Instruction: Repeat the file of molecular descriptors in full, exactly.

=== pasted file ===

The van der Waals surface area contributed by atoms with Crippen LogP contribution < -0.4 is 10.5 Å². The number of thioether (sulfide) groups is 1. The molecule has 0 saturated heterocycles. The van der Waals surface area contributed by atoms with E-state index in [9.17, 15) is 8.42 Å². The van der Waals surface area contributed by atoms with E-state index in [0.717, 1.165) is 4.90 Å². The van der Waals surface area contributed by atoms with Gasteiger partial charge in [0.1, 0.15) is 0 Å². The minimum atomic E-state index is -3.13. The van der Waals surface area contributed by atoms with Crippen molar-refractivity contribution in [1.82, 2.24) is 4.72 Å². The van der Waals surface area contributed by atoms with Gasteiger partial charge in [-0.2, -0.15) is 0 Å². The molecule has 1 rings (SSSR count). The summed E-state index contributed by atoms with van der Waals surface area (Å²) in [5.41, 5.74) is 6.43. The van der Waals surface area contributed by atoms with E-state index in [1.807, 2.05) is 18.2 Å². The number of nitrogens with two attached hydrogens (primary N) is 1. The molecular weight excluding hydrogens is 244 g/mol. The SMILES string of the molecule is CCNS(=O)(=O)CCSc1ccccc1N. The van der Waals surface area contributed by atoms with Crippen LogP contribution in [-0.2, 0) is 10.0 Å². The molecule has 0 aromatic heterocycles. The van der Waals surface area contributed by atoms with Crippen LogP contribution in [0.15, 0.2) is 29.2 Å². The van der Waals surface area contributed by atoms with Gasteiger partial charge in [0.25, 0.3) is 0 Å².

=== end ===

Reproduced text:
The van der Waals surface area contributed by atoms with Crippen LogP contribution < -0.4 is 10.5 Å². The number of thioether (sulfide) groups is 1. The molecule has 0 saturated heterocycles. The van der Waals surface area contributed by atoms with E-state index in [9.17, 15) is 8.42 Å². The van der Waals surface area contributed by atoms with E-state index in [0.717, 1.165) is 4.90 Å². The van der Waals surface area contributed by atoms with Gasteiger partial charge in [0.1, 0.15) is 0 Å². The minimum atomic E-state index is -3.13. The van der Waals surface area contributed by atoms with Crippen molar-refractivity contribution in [1.82, 2.24) is 4.72 Å². The van der Waals surface area contributed by atoms with Gasteiger partial charge in [-0.2, -0.15) is 0 Å². The molecule has 1 rings (SSSR count). The summed E-state index contributed by atoms with van der Waals surface area (Å²) in [5.41, 5.74) is 6.43. The van der Waals surface area contributed by atoms with E-state index in [1.807, 2.05) is 18.2 Å². The number of nitrogens with two attached hydrogens (primary N) is 1. The molecular weight excluding hydrogens is 244 g/mol. The SMILES string of the molecule is CCNS(=O)(=O)CCSc1ccccc1N. The van der Waals surface area contributed by atoms with Crippen LogP contribution in [-0.2, 0) is 10.0 Å². The molecule has 0 aromatic heterocycles. The van der Waals surface area contributed by atoms with Crippen LogP contribution in [0.15, 0.2) is 29.2 Å². The van der Waals surface area contributed by atoms with Gasteiger partial charge in [0.25, 0.3) is 0 Å².